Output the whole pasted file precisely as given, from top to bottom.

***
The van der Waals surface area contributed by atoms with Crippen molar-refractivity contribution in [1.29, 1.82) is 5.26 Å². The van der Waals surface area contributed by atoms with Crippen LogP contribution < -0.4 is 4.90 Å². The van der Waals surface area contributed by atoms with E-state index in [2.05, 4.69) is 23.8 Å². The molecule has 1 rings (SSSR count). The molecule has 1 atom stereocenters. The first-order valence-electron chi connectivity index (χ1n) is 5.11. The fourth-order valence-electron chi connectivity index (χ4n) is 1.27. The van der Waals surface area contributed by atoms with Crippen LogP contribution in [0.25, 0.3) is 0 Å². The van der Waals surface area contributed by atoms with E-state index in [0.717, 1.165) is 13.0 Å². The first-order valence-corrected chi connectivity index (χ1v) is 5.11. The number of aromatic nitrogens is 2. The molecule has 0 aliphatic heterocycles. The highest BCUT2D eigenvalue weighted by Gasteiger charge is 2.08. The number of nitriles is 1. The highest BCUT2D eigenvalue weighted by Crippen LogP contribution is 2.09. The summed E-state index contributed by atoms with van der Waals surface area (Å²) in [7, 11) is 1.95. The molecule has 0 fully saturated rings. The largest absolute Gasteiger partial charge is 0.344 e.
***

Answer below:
The van der Waals surface area contributed by atoms with Crippen molar-refractivity contribution in [1.29, 1.82) is 5.26 Å². The van der Waals surface area contributed by atoms with Crippen LogP contribution < -0.4 is 4.90 Å². The van der Waals surface area contributed by atoms with E-state index in [2.05, 4.69) is 23.8 Å². The molecule has 1 rings (SSSR count). The molecule has 1 atom stereocenters. The first-order valence-electron chi connectivity index (χ1n) is 5.11. The fourth-order valence-electron chi connectivity index (χ4n) is 1.27. The van der Waals surface area contributed by atoms with Crippen LogP contribution in [0.25, 0.3) is 0 Å². The van der Waals surface area contributed by atoms with E-state index in [0.717, 1.165) is 13.0 Å². The first-order valence-corrected chi connectivity index (χ1v) is 5.11. The number of aromatic nitrogens is 2. The molecule has 0 aliphatic heterocycles. The highest BCUT2D eigenvalue weighted by Gasteiger charge is 2.08. The number of nitriles is 1. The highest BCUT2D eigenvalue weighted by Crippen LogP contribution is 2.09. The summed E-state index contributed by atoms with van der Waals surface area (Å²) in [7, 11) is 1.95. The molecule has 0 fully saturated rings. The largest absolute Gasteiger partial charge is 0.344 e.